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Cowboys are running out of time to avoid a mess

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Cowboys are running out of time to avoid a mess


The Cowboys have gone from “all-in” to potential five-alarm fire.

They couldn’t enhance the team in free agency because they needed to figure out contract situations with three key players: quarterback Dak Prescott, receiver CeeDee Lamb, and linebacker Micah Parsons. As training camp approaches, they still haven’t solved a single one of those problems.

It’s potentially going to blow up later this month.

In just over three weeks, the Cowboys report for camp. They start practicing in Oxnard on July 25.

Lamb, who skipped the entire offseason program (including mandatory minicamp), reportedly isn’t planning to show up for training camp without a new deal. He’s entering his fifth-year option, at a salary of $17.991 million. That’s roughly half of the current top of the market at his position, i.e., $35 million.

Per the NFLPA, the Cowboys have $13 million in cap space. A new deal with Dak would create more of it by driving down his cap number for 2024 from $55.4 million. That said, a new deal for Lamb also could create current-year cap space via a big signing bonus and a minimal salary. For example, a five-year deal with a $30 million signing bonus and a minimum base salary of $1.17 million would trim more than $10 million from his current-year cap number, sending it to $7.17 million.

This approach would create bigger cap years in the future, of course, and that’s one of the reasons the Cowboys currently are in this pickle. In addition to Prescott’s $55.4 million for 2024, he counts for $54.5 million in 2025 — even if he’s not on the team. Only a new deal knocks down those numbers. Which is one of the reasons why Dak has so much leverage.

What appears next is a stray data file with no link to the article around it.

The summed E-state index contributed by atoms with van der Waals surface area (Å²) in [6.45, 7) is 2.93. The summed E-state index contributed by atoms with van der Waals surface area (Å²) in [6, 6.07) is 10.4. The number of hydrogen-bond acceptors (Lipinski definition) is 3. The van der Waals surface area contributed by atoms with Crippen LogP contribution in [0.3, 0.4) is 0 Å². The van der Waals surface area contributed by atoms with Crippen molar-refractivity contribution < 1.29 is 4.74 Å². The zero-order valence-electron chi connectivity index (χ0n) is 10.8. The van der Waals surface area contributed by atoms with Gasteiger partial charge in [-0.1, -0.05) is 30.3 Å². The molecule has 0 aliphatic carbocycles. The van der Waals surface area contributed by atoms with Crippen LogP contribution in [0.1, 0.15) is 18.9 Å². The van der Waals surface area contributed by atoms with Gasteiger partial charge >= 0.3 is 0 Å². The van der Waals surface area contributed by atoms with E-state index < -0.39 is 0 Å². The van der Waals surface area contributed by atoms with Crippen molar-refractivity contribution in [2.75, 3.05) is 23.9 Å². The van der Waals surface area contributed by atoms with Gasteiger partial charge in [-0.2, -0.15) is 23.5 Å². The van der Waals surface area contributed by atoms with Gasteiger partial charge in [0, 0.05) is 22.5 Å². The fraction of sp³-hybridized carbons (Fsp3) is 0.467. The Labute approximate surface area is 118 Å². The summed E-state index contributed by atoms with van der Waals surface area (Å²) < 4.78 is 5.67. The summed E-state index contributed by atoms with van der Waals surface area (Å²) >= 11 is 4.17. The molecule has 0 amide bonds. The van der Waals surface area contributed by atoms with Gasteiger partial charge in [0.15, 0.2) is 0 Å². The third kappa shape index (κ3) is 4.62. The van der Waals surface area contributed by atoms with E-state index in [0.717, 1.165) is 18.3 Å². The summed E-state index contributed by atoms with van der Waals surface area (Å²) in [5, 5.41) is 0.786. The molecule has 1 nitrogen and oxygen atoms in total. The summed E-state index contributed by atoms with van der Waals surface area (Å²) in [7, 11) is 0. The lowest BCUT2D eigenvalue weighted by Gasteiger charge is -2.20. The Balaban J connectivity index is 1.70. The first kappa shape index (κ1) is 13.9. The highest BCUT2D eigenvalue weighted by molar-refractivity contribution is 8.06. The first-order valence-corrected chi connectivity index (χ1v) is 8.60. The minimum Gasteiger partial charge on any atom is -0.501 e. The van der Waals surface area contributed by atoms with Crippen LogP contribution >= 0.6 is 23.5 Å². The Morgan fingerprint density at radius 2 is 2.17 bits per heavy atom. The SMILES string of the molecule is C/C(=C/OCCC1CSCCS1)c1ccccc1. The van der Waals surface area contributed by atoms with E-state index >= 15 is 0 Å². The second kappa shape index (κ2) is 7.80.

Then there’s Parsons. He’s due to make only $2.9 million this year. He should not set foot on a football field until he gets a new deal.

Sure, he has said he’s willing to be patient. He shouldn’t be. He should insist on a new deal right now, and he should hold out until he gets one.

Five years ago, the holdout from running back Ezekiel Elliott was unexpected. If both Parsons and Lamb stay away, and if Dak doesn’t drop his cap numbers for the next two years with a new deal, the Cowboys will have a huge mess on their hands.

Even with those three players in the fold, the team’s mishandling of their contracts already has undermined the prospects for 2024. Last year, the Cowboys stumbled into an unlikely division title (thanks in large part to a full-blown Philly meltdown) before being blown out at home in the playoffs. This year, as the other teams of the NFC East have gotten better, Dallas has dogpaddled to stay the course.

In a sink or swim league, 2024 could be a season of sink and stink for Dallas. The damage arguably has been done. The only question now is whether the situation gets magnified by one or two key players staying away from camp until they get what they want.





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